Electronic Rock duo Pop Empire has released its debut full-length, The Devil’s Party, available now for free download via The Recording Label Web site. The “all free!” label is the brainchild of Cameron Cochran, formerly of The Sheds and one half of Pop Empire (along with Henry Wilson). PE and labelmates Sacred Spirits (whose Some Stay was The Recording Label’s first offering) co-host a joint release/label launch party this Friday at the Southgate House with guests We Are Hex and The Kickaways.
On last year’s Rainy Child EP, Pop Empire introduced itself with an eclectic collection of slanted Art Pop built around solid songwriting and lathered in electronic experimentation. The Devil’s Party shows a shift in the duo’s sound, likely an evolutionary result of playing live shows and the simple process of becoming closer as creative collaborators. Though The Devil’s Party is still loaded with diversity and dynamics, the album shows a bit more focus and the creamy Rock & Roll heart at the center of it all is on display more prominently.
Among the album’s 12 tracks are several instrumental interludes where Pop Empire’s more adventurous sonic tinkering comes out. The between-songs tracks seem to serve as a means for the duo to get the wilder experiments out of their system instead of overstuffing the actual songs with too much.
That’s not to say that the songs on The Devil’s Party are devoid of unusual textures or sonic quirks. Putting more emphasis on the Rock & Roll aspects of the band’s music results in the swaggering guitar riffs and Wilson’s expressive vocals (he sounds a bit like Gaz Coombes of BritPop faves Supergrass at times) being front and center in the mix, while the exploratory elements wind in and out with a bit more subtlety. Songs like “True Believer” and “The Devil Was a Preacher” show Pop Empire’s love for classic Rock & Roll, recalling everything from The Rolling Stones to the glammier strut of David Bowie or Marc Bolan. “Like a Body” could be a T Rex outtake had Bolan recorded an album after receiving a shipment of the latest (in the ’70s, at least) synths and drum machines, while the propulsive “Hail Holy Light” picks the pace up to almost Punk levels, matching thick, fuzzed-out riffs with spacey synth leads and hyper electronic beats. “Love Set Me Free” is the album’s biggest nod to Pop Empire’s vintage Synth Pop influences, but the duo still infuses the track with smokin’ guitar leads and a proper amount of dirt and grit.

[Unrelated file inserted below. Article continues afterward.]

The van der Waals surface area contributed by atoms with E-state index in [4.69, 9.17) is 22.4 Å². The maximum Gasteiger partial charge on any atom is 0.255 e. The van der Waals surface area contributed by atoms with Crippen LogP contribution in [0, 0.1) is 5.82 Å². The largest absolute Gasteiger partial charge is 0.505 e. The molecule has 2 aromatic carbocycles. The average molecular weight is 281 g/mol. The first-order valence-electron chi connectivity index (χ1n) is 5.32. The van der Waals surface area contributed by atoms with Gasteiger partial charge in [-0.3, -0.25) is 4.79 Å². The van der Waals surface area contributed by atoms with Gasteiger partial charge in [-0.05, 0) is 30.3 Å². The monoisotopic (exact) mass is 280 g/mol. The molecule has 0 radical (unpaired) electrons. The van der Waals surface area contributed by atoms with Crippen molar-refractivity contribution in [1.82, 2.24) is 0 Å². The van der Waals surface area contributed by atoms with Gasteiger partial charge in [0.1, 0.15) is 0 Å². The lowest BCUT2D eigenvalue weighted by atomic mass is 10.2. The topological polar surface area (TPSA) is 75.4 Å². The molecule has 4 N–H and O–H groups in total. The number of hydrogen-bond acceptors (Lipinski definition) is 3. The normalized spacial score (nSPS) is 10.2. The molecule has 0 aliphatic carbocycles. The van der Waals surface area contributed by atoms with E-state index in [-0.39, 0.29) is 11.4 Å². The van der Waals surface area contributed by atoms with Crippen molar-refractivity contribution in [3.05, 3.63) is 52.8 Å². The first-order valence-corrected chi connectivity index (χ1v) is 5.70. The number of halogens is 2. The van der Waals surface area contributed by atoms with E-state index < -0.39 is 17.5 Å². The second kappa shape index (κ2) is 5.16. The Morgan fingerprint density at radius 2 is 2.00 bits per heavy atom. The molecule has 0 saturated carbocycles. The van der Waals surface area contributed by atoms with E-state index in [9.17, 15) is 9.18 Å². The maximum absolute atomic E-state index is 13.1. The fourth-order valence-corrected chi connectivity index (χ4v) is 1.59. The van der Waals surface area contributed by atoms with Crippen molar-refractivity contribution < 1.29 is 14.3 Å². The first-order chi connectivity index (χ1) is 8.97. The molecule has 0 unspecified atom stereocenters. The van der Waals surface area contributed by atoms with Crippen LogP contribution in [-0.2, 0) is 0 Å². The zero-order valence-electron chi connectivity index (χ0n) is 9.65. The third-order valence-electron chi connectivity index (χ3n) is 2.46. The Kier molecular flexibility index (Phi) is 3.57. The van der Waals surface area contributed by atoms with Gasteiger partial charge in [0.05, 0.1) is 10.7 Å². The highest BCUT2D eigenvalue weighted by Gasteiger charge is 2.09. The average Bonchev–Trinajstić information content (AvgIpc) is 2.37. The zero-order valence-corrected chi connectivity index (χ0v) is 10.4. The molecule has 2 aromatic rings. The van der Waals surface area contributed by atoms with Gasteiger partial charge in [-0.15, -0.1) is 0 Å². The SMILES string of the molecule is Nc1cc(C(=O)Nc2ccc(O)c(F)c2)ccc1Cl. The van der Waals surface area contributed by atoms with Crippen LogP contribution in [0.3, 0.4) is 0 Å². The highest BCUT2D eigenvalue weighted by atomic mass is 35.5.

The Devil’s Party sounds like a band defiantly tightroping between two distinctive approaches and sounds. The same material could be played by four scruffy young Garage Rock kids or a couple of poofy-haired British synth players from 1982 and still be engaging. But it’s Pop Empire’s way of artfully bridging the gap that makes The Devil’s Party so unique and captivating.
Click here to download the album now at no cost.